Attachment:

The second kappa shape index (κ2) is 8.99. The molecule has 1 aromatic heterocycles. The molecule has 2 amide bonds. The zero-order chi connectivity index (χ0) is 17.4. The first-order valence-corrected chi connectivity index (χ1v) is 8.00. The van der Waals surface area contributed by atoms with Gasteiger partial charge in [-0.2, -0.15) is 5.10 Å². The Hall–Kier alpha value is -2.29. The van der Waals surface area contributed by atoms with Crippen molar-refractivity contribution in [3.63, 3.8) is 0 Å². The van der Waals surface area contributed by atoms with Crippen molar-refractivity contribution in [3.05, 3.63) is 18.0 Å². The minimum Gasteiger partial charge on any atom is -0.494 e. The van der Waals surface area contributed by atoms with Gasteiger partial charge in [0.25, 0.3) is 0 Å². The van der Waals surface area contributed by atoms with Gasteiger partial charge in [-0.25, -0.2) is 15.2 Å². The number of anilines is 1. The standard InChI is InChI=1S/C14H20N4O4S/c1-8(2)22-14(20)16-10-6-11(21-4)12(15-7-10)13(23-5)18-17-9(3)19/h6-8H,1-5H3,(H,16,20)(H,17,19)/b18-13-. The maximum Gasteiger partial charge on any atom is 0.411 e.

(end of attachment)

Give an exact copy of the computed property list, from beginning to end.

The second kappa shape index (κ2) is 8.99. The molecule has 1 aromatic heterocycles. The molecule has 2 amide bonds. The zero-order chi connectivity index (χ0) is 17.4. The first-order valence-corrected chi connectivity index (χ1v) is 8.00. The van der Waals surface area contributed by atoms with Gasteiger partial charge in [-0.2, -0.15) is 5.10 Å². The Hall–Kier alpha value is -2.29. The van der Waals surface area contributed by atoms with Crippen molar-refractivity contribution in [3.63, 3.8) is 0 Å². The van der Waals surface area contributed by atoms with Crippen molar-refractivity contribution in [3.05, 3.63) is 18.0 Å². The minimum Gasteiger partial charge on any atom is -0.494 e. The van der Waals surface area contributed by atoms with Gasteiger partial charge in [0.25, 0.3) is 0 Å². The van der Waals surface area contributed by atoms with Gasteiger partial charge in [-0.25, -0.2) is 15.2 Å². The number of anilines is 1. The standard InChI is InChI=1S/C14H20N4O4S/c1-8(2)22-14(20)16-10-6-11(21-4)12(15-7-10)13(23-5)18-17-9(3)19/h6-8H,1-5H3,(H,16,20)(H,17,19)/b18-13-. The maximum Gasteiger partial charge on any atom is 0.411 e.